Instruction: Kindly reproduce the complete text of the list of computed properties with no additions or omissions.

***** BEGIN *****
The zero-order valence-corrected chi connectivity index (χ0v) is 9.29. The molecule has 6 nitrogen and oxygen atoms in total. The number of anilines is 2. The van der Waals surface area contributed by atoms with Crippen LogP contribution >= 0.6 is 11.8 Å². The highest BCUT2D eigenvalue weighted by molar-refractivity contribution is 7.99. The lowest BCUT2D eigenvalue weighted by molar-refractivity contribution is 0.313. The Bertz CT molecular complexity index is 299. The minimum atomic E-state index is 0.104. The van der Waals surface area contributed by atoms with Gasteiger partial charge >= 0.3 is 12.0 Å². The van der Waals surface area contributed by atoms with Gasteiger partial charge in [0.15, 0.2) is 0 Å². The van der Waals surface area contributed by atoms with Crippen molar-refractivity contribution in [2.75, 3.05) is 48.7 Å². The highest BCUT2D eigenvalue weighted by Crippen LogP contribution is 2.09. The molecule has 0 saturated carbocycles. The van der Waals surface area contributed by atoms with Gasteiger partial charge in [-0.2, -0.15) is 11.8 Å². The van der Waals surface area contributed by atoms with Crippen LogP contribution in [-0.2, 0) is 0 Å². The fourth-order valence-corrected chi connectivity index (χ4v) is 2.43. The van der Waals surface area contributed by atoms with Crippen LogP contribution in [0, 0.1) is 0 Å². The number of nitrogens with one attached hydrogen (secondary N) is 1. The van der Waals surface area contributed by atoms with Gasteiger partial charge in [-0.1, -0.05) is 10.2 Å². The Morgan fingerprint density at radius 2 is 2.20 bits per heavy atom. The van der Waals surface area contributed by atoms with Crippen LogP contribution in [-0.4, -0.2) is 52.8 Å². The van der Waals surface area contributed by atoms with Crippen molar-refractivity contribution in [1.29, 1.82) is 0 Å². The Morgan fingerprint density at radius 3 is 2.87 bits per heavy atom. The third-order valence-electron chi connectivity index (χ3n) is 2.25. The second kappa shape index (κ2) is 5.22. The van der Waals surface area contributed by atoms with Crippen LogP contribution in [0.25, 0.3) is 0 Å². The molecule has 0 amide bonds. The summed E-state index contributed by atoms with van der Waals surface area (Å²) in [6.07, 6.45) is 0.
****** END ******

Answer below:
The zero-order valence-corrected chi connectivity index (χ0v) is 9.29. The molecule has 6 nitrogen and oxygen atoms in total. The number of anilines is 2. The van der Waals surface area contributed by atoms with Crippen LogP contribution >= 0.6 is 11.8 Å². The highest BCUT2D eigenvalue weighted by molar-refractivity contribution is 7.99. The lowest BCUT2D eigenvalue weighted by molar-refractivity contribution is 0.313. The Bertz CT molecular complexity index is 299. The minimum atomic E-state index is 0.104. The van der Waals surface area contributed by atoms with Gasteiger partial charge >= 0.3 is 12.0 Å². The van der Waals surface area contributed by atoms with Gasteiger partial charge in [0.15, 0.2) is 0 Å². The van der Waals surface area contributed by atoms with Crippen molar-refractivity contribution in [2.75, 3.05) is 48.7 Å². The highest BCUT2D eigenvalue weighted by Crippen LogP contribution is 2.09. The molecule has 0 saturated carbocycles. The van der Waals surface area contributed by atoms with Gasteiger partial charge in [-0.2, -0.15) is 11.8 Å². The van der Waals surface area contributed by atoms with Crippen LogP contribution in [-0.2, 0) is 0 Å². The fourth-order valence-corrected chi connectivity index (χ4v) is 2.43. The van der Waals surface area contributed by atoms with Crippen LogP contribution in [0, 0.1) is 0 Å². The number of nitrogens with one attached hydrogen (secondary N) is 1. The van der Waals surface area contributed by atoms with Gasteiger partial charge in [-0.1, -0.05) is 10.2 Å². The Morgan fingerprint density at radius 2 is 2.20 bits per heavy atom. The van der Waals surface area contributed by atoms with Crippen LogP contribution in [-0.4, -0.2) is 52.8 Å². The van der Waals surface area contributed by atoms with Crippen molar-refractivity contribution in [1.29, 1.82) is 0 Å². The Morgan fingerprint density at radius 3 is 2.87 bits per heavy atom. The third-order valence-electron chi connectivity index (χ3n) is 2.25. The second kappa shape index (κ2) is 5.22. The van der Waals surface area contributed by atoms with Crippen LogP contribution in [0.25, 0.3) is 0 Å². The molecule has 0 amide bonds. The summed E-state index contributed by atoms with van der Waals surface area (Å²) in [6.07, 6.45) is 0.